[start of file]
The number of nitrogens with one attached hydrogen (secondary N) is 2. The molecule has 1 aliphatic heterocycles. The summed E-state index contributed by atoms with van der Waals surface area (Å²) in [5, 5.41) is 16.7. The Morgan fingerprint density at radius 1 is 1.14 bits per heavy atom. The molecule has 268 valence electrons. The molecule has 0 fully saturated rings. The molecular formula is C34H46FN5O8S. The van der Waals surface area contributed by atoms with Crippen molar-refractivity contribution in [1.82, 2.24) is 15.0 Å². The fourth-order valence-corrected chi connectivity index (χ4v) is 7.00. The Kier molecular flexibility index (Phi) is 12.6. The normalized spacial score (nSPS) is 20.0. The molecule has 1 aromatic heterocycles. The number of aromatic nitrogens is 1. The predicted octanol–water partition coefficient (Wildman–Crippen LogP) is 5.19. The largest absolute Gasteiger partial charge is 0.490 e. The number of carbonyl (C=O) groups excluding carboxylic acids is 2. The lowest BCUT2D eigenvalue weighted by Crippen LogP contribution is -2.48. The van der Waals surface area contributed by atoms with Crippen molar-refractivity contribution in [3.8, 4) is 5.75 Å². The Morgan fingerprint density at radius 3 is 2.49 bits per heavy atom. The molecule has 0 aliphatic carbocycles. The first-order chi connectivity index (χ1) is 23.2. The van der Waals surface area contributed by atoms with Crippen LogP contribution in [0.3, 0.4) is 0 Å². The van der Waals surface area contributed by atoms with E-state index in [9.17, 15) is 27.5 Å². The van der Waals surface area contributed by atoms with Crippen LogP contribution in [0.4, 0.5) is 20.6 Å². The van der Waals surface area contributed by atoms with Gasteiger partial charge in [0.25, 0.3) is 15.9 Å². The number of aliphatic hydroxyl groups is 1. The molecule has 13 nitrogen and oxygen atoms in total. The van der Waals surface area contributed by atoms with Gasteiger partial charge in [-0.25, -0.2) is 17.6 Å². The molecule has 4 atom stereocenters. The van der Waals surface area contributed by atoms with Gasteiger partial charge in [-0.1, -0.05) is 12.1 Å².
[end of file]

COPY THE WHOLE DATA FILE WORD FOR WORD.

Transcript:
The number of nitrogens with one attached hydrogen (secondary N) is 2. The molecule has 1 aliphatic heterocycles. The summed E-state index contributed by atoms with van der Waals surface area (Å²) in [5, 5.41) is 16.7. The Morgan fingerprint density at radius 1 is 1.14 bits per heavy atom. The molecule has 268 valence electrons. The molecule has 0 fully saturated rings. The molecular formula is C34H46FN5O8S. The van der Waals surface area contributed by atoms with Crippen molar-refractivity contribution in [1.82, 2.24) is 15.0 Å². The fourth-order valence-corrected chi connectivity index (χ4v) is 7.00. The Kier molecular flexibility index (Phi) is 12.6. The normalized spacial score (nSPS) is 20.0. The molecule has 1 aromatic heterocycles. The number of aromatic nitrogens is 1. The predicted octanol–water partition coefficient (Wildman–Crippen LogP) is 5.19. The largest absolute Gasteiger partial charge is 0.490 e. The number of carbonyl (C=O) groups excluding carboxylic acids is 2. The lowest BCUT2D eigenvalue weighted by Crippen LogP contribution is -2.48. The van der Waals surface area contributed by atoms with Crippen molar-refractivity contribution in [3.8, 4) is 5.75 Å². The Morgan fingerprint density at radius 3 is 2.49 bits per heavy atom. The molecule has 0 aliphatic carbocycles. The first-order chi connectivity index (χ1) is 23.2. The van der Waals surface area contributed by atoms with Crippen LogP contribution in [0.3, 0.4) is 0 Å². The van der Waals surface area contributed by atoms with E-state index in [9.17, 15) is 27.5 Å². The van der Waals surface area contributed by atoms with Crippen LogP contribution in [0.4, 0.5) is 20.6 Å². The van der Waals surface area contributed by atoms with Gasteiger partial charge in [0.25, 0.3) is 15.9 Å². The number of aliphatic hydroxyl groups is 1. The molecule has 13 nitrogen and oxygen atoms in total. The van der Waals surface area contributed by atoms with Gasteiger partial charge in [-0.25, -0.2) is 17.6 Å². The molecule has 4 atom stereocenters. The van der Waals surface area contributed by atoms with Gasteiger partial charge in [-0.1, -0.05) is 12.1 Å².